The critical reception of the church has been particularly divisive: while many have praised it as a fitting rendering of spirituality in stone, others have found it vulgar, pretentious, and even, in the words of George Orwell, “hideous”.
Debre Berhan Selassie Church, 17th century, Gondar, Ethiopia
ROBERTO FUMAGALLI/ALAMYDebre Berhan Selassie Church, GondarA patchwork of red, blue, and gold clings to every available surface on the walls and ceiling inside the Debre Berhan Selassie Church in Gondar. In this sprawling composition, biblical stories are vividly narrated using an abundance of figures, from men with white beards to saints on horseback, and even a thorny-clawed black devil with huge horns squatting in a nest of flames.
The disembodied heads of 135 angels gaze down from the flat-beamed roof like custodians waiting in a court of heaven, each with its own individual expression. It is beneath their benign gazes that the biblical stories are played out.
It has survived against the odds — perhaps the angels on the ceiling have gifted some protection, the power of their collective gaze too overwhelming for potential marauders. In fact, one of their number is said to have protected the church from destruction in the 19th century; when the Mahdist dervishes of the Sudan sacked the city of Gondar in 1888, they burned down every church in the city except Debre Berhan Selassie. According to local legend, a swarm of bees descended on the compound, repelling the troops, while the Archangel Michael himself stood before the large wooden gates armed with a flaming sword.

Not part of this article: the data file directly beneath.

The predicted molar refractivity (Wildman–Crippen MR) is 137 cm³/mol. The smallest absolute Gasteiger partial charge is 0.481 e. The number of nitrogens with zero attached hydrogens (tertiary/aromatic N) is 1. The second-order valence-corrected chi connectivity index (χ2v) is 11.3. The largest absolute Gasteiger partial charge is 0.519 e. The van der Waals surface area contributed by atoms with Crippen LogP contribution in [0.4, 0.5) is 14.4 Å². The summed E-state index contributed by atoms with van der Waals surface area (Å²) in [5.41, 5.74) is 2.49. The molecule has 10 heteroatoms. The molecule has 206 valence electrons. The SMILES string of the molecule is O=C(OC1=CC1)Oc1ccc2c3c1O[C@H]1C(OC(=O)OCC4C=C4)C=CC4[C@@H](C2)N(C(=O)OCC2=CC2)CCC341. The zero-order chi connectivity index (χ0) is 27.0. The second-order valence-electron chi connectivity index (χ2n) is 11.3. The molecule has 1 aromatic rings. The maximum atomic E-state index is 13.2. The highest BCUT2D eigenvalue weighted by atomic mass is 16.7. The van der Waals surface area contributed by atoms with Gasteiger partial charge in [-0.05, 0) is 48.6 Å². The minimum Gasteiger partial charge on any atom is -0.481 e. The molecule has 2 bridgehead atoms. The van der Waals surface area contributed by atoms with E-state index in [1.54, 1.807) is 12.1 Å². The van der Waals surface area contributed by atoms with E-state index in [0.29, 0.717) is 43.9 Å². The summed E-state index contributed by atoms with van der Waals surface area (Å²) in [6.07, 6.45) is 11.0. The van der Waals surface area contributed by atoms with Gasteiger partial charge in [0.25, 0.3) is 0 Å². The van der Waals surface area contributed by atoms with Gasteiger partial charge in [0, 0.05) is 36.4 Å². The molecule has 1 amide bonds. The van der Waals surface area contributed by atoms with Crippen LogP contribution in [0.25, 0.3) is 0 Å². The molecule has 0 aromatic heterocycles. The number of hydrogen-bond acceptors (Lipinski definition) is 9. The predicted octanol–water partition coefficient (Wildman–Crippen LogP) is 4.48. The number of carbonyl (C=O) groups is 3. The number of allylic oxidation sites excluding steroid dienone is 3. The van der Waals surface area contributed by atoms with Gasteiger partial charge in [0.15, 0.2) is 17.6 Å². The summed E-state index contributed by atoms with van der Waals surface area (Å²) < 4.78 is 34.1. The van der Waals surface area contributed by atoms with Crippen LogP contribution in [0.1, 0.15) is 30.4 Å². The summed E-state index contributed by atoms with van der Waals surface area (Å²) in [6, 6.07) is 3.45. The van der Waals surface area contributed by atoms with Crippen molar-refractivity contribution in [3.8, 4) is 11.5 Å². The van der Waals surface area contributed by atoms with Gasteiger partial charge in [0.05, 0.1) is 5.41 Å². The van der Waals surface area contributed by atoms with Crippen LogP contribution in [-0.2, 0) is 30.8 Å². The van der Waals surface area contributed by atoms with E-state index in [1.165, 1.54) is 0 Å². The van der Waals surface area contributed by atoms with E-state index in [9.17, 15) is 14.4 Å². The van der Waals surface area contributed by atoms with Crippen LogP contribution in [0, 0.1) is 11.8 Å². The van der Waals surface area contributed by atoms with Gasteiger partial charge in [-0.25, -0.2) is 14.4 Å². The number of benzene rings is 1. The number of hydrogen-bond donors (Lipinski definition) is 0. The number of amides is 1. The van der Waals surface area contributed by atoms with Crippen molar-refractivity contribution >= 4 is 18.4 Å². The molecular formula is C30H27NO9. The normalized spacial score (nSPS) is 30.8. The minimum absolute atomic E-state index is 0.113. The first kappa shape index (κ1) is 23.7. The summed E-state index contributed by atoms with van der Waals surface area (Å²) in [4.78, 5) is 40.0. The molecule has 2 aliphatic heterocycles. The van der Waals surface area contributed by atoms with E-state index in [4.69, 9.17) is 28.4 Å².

Miquel Barceló, Ceiling of the Human Rights and Alliance of Civilizations Room 2008, United Nations Office, Geneva, Switzerland
At first glance, this could be a grotto, dripping with a millennia’s worth of mineral formations, or the subaquatic blossoms of an ocean reef. Or, perhaps, it is what the surface of the moon would look like if it were sprayed with cannon jets of paint.
GFC Collection/AlamyCeiling of the Human Rights and Alliance of Civilizations Room
In fact, it is the geography of earth’s nations in 35 tonnes of paint, comprising pigments gleaned from earth and rocks from around the globe. This disparate, elemental matter comes together in a miasmic polychromatic flow, irrespective of the borders, racial differences, or colours of their origins, to express the utopian political ideal of harmonious international relations.
The concept was inspired by the artist’s experience of a mirage in the heat of the Sahel desert in Africa, where Barceló describes witnessing a vision of the world flowing drop by drop towards the sky.
Stalactites up to one metre (three feet) long hover over the delegates in the chamber, and are supported by an aluminium honeycomb structure attached to the dome.
The work was not unveiled without controversy over the €23-million price tag: critics lamented the siphoning of funds from international aid and vaccines to a project that seemed primarily to serve the ego of the Mallorcan superstar artist.
Dr Catherine McCormack is a writer and curator who teaches art history at Sotheby’s Institute of Art.
These are edited extracts from The Art of Looking Up by Catherine McCormack, published by White Lion at £35 (Church Times Bookshop £30).